The V100This was the main, early production version. Apart from the facts given above, there were two basic versions, a turret one, and an open-top version, with added upper protections. The side door, at first, in a single piece, was later produced in two parts. In 1964, one of the XM 706 prototypes tested a 20 mm armed turret, which never made it before the reinforced and longer V-150. The vehicle impressed the ARVN (Allied south Vietnamese Army which became the first customer of the V-100, apart from the ATAC (US Army Tank & Automotive Command). A 40 mm automatic grenade launcher and new turrets were also quickly developed since the AVRN complained about the lack of firepower of the twin cal.30. But the project failed to meet the US Army requirement and failed to materialized after US troops disengaged from VN in 1972-73. The USAF received the XM706E2, with an open-top center parapet with a single M2HB machine gun under mask assisted by an M60 or two. Some were still in service at Clark AFB in the Republic of the Philippines in 1988. In patrols, a crew of 12 was often seen, but it was systematic in ARVN forces.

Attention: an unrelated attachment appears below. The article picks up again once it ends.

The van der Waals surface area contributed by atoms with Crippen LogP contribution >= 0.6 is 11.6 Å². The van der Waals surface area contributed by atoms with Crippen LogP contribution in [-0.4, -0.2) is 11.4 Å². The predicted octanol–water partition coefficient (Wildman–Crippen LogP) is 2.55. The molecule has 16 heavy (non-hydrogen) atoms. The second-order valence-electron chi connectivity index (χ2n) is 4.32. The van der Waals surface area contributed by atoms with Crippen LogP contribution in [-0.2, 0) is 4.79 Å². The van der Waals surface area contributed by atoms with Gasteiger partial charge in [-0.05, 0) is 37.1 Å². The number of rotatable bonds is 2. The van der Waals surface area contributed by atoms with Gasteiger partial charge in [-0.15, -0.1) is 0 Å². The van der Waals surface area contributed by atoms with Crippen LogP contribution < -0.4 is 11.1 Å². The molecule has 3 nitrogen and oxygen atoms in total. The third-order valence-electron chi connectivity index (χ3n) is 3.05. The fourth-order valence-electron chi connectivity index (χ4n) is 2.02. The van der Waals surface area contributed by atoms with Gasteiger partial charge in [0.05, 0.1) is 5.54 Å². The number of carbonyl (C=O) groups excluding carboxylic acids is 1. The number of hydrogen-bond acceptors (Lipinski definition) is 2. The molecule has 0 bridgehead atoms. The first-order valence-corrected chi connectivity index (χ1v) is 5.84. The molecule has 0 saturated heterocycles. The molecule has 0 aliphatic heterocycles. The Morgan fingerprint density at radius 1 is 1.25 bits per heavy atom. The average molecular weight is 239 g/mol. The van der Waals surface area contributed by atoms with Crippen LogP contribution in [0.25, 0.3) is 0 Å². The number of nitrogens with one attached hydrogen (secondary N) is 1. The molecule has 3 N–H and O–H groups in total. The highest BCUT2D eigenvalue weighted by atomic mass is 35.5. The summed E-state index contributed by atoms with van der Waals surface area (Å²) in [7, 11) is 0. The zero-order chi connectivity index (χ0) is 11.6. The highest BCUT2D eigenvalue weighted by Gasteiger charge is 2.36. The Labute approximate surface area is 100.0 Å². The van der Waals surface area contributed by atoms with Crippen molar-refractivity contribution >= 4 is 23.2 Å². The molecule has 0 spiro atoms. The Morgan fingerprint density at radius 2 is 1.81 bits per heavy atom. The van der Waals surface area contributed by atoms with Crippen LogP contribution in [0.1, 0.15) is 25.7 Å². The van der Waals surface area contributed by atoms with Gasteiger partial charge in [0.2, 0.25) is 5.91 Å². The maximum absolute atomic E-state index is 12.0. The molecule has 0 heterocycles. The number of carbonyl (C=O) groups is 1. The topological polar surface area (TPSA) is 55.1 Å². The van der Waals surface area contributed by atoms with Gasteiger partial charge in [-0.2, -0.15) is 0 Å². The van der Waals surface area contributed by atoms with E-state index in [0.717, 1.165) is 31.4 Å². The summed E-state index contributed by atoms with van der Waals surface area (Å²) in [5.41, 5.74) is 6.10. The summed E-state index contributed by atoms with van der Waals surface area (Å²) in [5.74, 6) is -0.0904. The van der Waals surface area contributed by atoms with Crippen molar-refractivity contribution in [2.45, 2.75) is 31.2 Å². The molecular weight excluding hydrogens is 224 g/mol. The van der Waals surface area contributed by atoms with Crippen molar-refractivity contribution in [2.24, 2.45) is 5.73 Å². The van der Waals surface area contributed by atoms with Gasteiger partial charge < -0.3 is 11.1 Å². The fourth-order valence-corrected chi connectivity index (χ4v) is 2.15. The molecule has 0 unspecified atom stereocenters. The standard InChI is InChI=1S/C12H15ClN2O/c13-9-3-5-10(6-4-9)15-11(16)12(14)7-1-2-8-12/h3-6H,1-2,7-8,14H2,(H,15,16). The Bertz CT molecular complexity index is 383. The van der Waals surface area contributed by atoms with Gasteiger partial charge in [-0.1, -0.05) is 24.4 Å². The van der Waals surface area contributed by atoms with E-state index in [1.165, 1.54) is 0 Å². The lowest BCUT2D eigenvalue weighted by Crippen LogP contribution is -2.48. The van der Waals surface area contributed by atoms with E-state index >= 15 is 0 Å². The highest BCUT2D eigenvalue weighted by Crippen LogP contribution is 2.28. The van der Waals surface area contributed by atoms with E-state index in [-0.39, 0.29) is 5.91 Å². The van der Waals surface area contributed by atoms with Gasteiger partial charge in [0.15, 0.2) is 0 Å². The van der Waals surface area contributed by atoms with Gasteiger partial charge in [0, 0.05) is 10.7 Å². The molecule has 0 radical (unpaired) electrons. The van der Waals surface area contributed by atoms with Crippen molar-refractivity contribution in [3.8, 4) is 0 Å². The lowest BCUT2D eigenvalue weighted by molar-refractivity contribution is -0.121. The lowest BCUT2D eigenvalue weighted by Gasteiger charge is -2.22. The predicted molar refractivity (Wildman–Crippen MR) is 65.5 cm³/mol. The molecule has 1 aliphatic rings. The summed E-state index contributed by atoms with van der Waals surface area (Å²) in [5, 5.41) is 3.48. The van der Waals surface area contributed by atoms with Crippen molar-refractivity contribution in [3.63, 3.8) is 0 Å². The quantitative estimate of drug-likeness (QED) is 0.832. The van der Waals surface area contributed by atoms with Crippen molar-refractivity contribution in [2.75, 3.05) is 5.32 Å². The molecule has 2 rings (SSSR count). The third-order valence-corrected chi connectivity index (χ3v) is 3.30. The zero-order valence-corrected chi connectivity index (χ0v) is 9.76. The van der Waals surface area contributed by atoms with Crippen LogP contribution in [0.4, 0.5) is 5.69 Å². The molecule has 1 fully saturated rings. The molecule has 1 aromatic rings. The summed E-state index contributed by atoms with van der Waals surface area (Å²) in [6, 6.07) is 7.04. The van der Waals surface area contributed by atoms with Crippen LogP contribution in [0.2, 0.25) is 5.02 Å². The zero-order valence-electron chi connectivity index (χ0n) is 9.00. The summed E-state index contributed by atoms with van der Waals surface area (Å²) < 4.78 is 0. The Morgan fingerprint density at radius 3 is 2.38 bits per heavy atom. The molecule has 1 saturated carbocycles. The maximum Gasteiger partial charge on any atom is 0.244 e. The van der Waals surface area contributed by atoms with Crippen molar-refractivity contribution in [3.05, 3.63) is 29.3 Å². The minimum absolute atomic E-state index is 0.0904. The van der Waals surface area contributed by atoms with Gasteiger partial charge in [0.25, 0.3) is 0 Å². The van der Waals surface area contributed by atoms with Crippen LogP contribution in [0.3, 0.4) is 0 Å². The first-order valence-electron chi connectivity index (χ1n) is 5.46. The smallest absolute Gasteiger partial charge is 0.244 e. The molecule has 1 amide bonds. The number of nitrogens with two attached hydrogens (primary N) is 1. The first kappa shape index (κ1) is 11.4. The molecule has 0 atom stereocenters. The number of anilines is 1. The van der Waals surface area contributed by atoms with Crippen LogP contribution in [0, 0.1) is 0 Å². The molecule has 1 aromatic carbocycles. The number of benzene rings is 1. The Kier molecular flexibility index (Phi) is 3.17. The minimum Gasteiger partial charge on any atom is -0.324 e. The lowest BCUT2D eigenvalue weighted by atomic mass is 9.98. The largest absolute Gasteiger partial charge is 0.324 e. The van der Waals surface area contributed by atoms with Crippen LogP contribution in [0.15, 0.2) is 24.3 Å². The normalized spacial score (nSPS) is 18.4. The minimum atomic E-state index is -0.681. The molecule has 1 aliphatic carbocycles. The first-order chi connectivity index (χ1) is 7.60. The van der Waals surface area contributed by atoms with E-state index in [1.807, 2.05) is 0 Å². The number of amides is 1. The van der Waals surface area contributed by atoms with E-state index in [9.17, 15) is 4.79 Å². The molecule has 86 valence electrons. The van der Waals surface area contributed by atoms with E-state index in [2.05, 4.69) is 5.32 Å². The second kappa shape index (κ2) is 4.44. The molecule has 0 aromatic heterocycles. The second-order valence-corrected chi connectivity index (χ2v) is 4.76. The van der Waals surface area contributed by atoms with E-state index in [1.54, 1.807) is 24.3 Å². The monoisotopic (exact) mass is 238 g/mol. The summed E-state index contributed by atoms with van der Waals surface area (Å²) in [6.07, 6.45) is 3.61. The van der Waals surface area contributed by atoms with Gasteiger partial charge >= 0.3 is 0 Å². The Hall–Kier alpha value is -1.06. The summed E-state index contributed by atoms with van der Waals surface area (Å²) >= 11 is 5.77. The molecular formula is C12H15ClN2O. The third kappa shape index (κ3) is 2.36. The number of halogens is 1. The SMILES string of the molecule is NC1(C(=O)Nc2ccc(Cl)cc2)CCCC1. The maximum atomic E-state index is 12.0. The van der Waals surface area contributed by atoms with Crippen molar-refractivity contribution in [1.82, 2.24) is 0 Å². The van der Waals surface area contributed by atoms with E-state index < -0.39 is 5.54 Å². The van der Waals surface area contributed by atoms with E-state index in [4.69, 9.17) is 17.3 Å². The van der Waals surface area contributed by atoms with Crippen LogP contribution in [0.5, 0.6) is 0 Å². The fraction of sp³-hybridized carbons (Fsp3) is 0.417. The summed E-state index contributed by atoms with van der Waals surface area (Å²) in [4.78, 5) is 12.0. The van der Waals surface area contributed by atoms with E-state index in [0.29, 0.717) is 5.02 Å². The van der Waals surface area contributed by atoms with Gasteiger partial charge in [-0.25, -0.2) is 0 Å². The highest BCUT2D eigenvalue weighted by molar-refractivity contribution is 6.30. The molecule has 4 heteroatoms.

The V200The development was assumed by the Marine and Land Division of the Textron company. It was an elongated V-100 (in the middle section), partly based on U.S. Army's 5 ton trucks components. It was built solely for export for the needs of the Singaporean army, or Singapore Armed Forces (SAF). They were modernized by ST Kinetics in the early 2000s and are still in service. Today singapore has 250 of these in service, plus 30 V-100 and 50 V-150.
The V150This vehicle was based partly on the V-100, and the V-200. This hybrid was shorter but stronger and couldaccommodatee much heavier turrets and armaments, and could be equipped with diesel or gasoline engines. Built for export, it was equipped with a large variety of armament configurations, including 12.7 mm and 20 mm armed turrets. Portugal had its V-150s modernized in the 1970s as the Chaimite, with a 90 mm Cockerill gun turret, known as the V-400 variant. 2,968 LAV-150 vehicles were produced. The list of operators includes Bolivia (10), Bostwana (36), Cameroon (43), CHAD (9), Dom. Republic (8), Gabon (9), Guatemala (7), Haiti (6), Indonesia (200), Jamaica (13), Kuwait (20), Malaysia (184), Mexico (28), Philippines (165), Qatar (8), Saudi Arabia (1100), Singapore (280), Somalia (10), Sudan (100), Taiwan (300), Thailand (162), Turkey (125), USA (10), Venezuela (130), Vietnam (5).